Car glass producers fined for market sharing cartel
By Carey Fredericks
Dec. 23, 2014, Brussels, Bel. – The European Commission has imposed fines, totalling €1,354,896.000 on
Asahi, Pilkington, Saint-Gobain and Soliver for illegal market sharing,
and exchange of commercially sensitive information regarding deliveries
of car glass in the EEA, in violation of the EC Treaty’s and the EEA
Agreement’s ban on cartels and restrictive business practices (Article
81 of the EC Treaty and Article 53 of the EEA Agreement).
Asahi, Pilkington and Saint-Gobain
are the three major players in Europe. Between early 1998 and early
2003 these companies discussed target prices, market sharing and
customer allocation in a series of meetings and other illicit contacts.
The Belgian company Soliver also took part in some of these discussions.
These four companies controlled about 90% of the glass used in the EEA
in new cars and for original branded replacement glass for cars at that
time, a market worth about €2 billion in the last full year of the
infringement. The Commission started the cartel investigation on its own
initiative following a tip-off from an anonymous source. The Commission
increased the fines on St Gobain by 60% because it was a repeat
offender. Asahi provided additional information to help expose the
infringement and its fine was reduced by 50% under the Leniency Notice.
These are the highest cartel fines Commission has ever imposed, both for
an individual company (€ 880 000 000 on Saint Gobain) and for a cartel
as a whole.
Competition Commissioner Neelie Kroes said: "These
companies cheated the car industry and car buyers for five years in a
market worth two billion euros in the last year of the cartel. The
overall fines are high because of the large market, the seriousness of
the case, and Saint-Gobain's earlier offences.
The Commission has imposed such high fines because it cannot and will
not tolerate such illegal behaviour. Management and shareholders of
companies that damage consumers and European industry by running cartels
must learn their lessons the hard way – if you cheat, you will get a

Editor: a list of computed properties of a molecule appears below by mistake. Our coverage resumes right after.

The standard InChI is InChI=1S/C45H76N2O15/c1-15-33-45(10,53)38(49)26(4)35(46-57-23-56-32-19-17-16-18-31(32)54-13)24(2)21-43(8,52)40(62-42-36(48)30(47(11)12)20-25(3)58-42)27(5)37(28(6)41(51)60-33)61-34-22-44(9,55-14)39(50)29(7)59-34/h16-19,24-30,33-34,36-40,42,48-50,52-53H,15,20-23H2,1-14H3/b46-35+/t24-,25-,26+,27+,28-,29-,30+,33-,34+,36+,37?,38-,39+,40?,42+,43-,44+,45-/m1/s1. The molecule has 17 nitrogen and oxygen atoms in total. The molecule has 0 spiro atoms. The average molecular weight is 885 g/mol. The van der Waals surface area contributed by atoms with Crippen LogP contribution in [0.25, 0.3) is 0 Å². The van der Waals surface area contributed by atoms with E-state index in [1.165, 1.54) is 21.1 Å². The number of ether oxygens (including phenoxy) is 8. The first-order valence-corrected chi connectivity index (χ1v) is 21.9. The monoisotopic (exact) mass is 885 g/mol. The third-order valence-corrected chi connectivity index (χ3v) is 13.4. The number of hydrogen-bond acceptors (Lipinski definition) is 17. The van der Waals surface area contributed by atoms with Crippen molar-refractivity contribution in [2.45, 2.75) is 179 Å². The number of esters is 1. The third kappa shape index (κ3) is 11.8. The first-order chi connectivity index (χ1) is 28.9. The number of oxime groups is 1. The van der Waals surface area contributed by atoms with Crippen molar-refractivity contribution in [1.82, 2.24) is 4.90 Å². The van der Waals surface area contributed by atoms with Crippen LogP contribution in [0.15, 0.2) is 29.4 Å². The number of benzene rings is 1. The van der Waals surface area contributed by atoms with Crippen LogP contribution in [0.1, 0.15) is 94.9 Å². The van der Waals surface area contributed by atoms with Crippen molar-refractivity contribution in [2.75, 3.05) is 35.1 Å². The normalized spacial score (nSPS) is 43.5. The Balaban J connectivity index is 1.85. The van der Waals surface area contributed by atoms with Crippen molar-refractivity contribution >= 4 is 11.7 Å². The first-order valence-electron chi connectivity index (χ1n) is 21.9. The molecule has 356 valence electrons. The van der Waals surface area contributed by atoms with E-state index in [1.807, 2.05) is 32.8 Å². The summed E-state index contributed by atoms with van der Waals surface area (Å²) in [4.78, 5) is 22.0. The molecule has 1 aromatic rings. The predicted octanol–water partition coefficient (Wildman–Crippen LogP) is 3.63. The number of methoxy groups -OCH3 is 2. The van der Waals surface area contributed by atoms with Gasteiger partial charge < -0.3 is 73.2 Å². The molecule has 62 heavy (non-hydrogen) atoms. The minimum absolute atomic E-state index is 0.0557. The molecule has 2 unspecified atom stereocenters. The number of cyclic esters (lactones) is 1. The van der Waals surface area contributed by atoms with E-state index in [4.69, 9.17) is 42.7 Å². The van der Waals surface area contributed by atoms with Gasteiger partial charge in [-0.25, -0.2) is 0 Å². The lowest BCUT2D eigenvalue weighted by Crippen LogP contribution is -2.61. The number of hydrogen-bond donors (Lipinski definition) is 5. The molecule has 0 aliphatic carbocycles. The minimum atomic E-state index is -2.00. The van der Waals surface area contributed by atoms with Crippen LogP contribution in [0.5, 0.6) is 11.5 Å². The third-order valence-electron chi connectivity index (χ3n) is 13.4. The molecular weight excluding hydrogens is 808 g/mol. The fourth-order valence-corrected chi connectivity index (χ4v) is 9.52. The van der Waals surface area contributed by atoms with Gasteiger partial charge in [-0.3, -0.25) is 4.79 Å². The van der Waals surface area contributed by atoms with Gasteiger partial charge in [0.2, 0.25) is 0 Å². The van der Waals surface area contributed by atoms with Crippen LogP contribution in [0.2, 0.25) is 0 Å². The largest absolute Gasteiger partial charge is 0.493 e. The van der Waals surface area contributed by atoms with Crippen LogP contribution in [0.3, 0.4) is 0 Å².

Car glass is used in the automotive
industry and comes in various shapes and sizes such as windscreens,
sidelights (windows for front and back doors), backlights (rear windows)
and sunroofs. The main customers of the car glass
suppliers are car manufacturers who assemble the car glass pieces into
the cars they produce. Some of the car glass deliveries are stored for
replacement as original branded spare parts.
The Commission started this
investigation on its own initiative on the basis of reliable information
provided by an anonymous informant. The information prompted the
Commission to carry out surprise inspections in 2005 at several sites of
car glass producers in Europe.
After the inspections, the
Japanese Asahi Glass Co. and its European subsidiary AGC Flat Glass
Europe (formerly 'Glaverbel) filed an application under the 2002
Leniency Notice. Under the Leniency Notice, companies can benefit from a
reduction of up to 100% if they enhance the Commission's ability to
discover secret cartels. Asahi/Glaverbel cooperated fully with the
Commission and provided additional information to help to expose the infringement and its fine was reduced by 50%.
Saint-Gobain and Soliver held regular discussions with a view to
allocating between themselves car glass supplies to car manufacturers in
response to their tenders and to keeping the market shares of each
individual car glass supplier as stable as possible at the European
The evidence uncovered by the Commission
revealed several meetings at airports and hotels in different European
cities (for example in Frankfurt, Paris and at Charles de Gaulle (Paris)
and Zaventem (Brussels) airport hotels) during which Asahi, Pilkington,
Saint-Gobain and Soliver discussed the allocation of car glass to be
supplied for upcoming car models to be produced and renegotiations of
on-going contracts, and exchanged commercially lucrative and
The fines in this case are based on the 2006 Guidelines on Fines.
Under these Guidelines, fines reflect the overall economic significance
of the infringement as well as the share of each company involved.
The cartel constitutes a very serious
infringement of EC Treaty antitrust rules. In setting the fines, the
Commission took into account the respective affected sales of the
companies involved as well as the combined market share and the
geographical scope of the cartel agreements.
The Commission increased the fines for St
Gobain by 60% because it was a repeat offender, having already been
fined for cartel activities in previous Commission decisions in 1988 for
Flat Glass Benelux and 1984 for Flat Glass Italy.